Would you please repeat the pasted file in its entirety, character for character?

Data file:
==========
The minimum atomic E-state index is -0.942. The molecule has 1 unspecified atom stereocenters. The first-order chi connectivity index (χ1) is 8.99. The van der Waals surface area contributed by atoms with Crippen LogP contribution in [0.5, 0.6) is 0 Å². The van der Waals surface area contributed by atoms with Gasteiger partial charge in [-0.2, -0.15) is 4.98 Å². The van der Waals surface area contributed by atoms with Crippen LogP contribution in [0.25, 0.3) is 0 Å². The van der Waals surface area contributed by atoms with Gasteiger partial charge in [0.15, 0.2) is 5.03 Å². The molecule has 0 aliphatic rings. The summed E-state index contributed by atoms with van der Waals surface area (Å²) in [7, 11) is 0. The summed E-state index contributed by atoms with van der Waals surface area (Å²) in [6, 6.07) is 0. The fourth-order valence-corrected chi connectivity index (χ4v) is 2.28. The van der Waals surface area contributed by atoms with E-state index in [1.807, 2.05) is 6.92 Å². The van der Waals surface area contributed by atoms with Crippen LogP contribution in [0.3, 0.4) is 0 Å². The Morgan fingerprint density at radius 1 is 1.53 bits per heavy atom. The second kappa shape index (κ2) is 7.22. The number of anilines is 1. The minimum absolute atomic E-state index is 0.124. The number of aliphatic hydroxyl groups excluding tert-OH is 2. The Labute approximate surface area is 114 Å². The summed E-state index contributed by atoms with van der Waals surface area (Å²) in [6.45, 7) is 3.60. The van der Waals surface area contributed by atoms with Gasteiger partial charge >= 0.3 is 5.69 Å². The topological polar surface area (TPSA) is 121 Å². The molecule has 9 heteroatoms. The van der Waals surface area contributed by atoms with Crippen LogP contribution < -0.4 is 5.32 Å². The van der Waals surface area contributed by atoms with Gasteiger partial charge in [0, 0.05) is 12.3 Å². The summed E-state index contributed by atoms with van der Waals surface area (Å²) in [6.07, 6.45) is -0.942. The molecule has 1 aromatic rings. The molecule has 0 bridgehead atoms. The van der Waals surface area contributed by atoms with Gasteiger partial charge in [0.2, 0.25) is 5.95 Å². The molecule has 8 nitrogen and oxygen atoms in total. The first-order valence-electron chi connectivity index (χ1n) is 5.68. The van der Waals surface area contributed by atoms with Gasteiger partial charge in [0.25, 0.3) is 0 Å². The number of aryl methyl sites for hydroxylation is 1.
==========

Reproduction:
The minimum atomic E-state index is -0.942. The molecule has 1 unspecified atom stereocenters. The first-order chi connectivity index (χ1) is 8.99. The van der Waals surface area contributed by atoms with Crippen LogP contribution in [0.5, 0.6) is 0 Å². The van der Waals surface area contributed by atoms with Gasteiger partial charge in [-0.2, -0.15) is 4.98 Å². The van der Waals surface area contributed by atoms with Crippen LogP contribution in [0.25, 0.3) is 0 Å². The van der Waals surface area contributed by atoms with Gasteiger partial charge in [0.15, 0.2) is 5.03 Å². The molecule has 0 aliphatic rings. The summed E-state index contributed by atoms with van der Waals surface area (Å²) in [7, 11) is 0. The summed E-state index contributed by atoms with van der Waals surface area (Å²) in [6, 6.07) is 0. The fourth-order valence-corrected chi connectivity index (χ4v) is 2.28. The van der Waals surface area contributed by atoms with E-state index in [1.807, 2.05) is 6.92 Å². The van der Waals surface area contributed by atoms with Crippen LogP contribution in [0.3, 0.4) is 0 Å². The Morgan fingerprint density at radius 1 is 1.53 bits per heavy atom. The second kappa shape index (κ2) is 7.22. The number of anilines is 1. The minimum absolute atomic E-state index is 0.124. The number of aliphatic hydroxyl groups excluding tert-OH is 2. The Labute approximate surface area is 114 Å². The summed E-state index contributed by atoms with van der Waals surface area (Å²) in [6.45, 7) is 3.60. The van der Waals surface area contributed by atoms with Gasteiger partial charge >= 0.3 is 5.69 Å². The topological polar surface area (TPSA) is 121 Å². The molecule has 9 heteroatoms. The van der Waals surface area contributed by atoms with Crippen LogP contribution < -0.4 is 5.32 Å². The van der Waals surface area contributed by atoms with Gasteiger partial charge in [0, 0.05) is 12.3 Å². The summed E-state index contributed by atoms with van der Waals surface area (Å²) in [6.07, 6.45) is -0.942. The molecule has 1 aromatic rings. The molecule has 0 bridgehead atoms. The van der Waals surface area contributed by atoms with Gasteiger partial charge in [0.2, 0.25) is 5.95 Å². The molecule has 8 nitrogen and oxygen atoms in total. The first-order valence-electron chi connectivity index (χ1n) is 5.68. The van der Waals surface area contributed by atoms with Gasteiger partial charge in [0.25, 0.3) is 0 Å². The number of aryl methyl sites for hydroxylation is 1.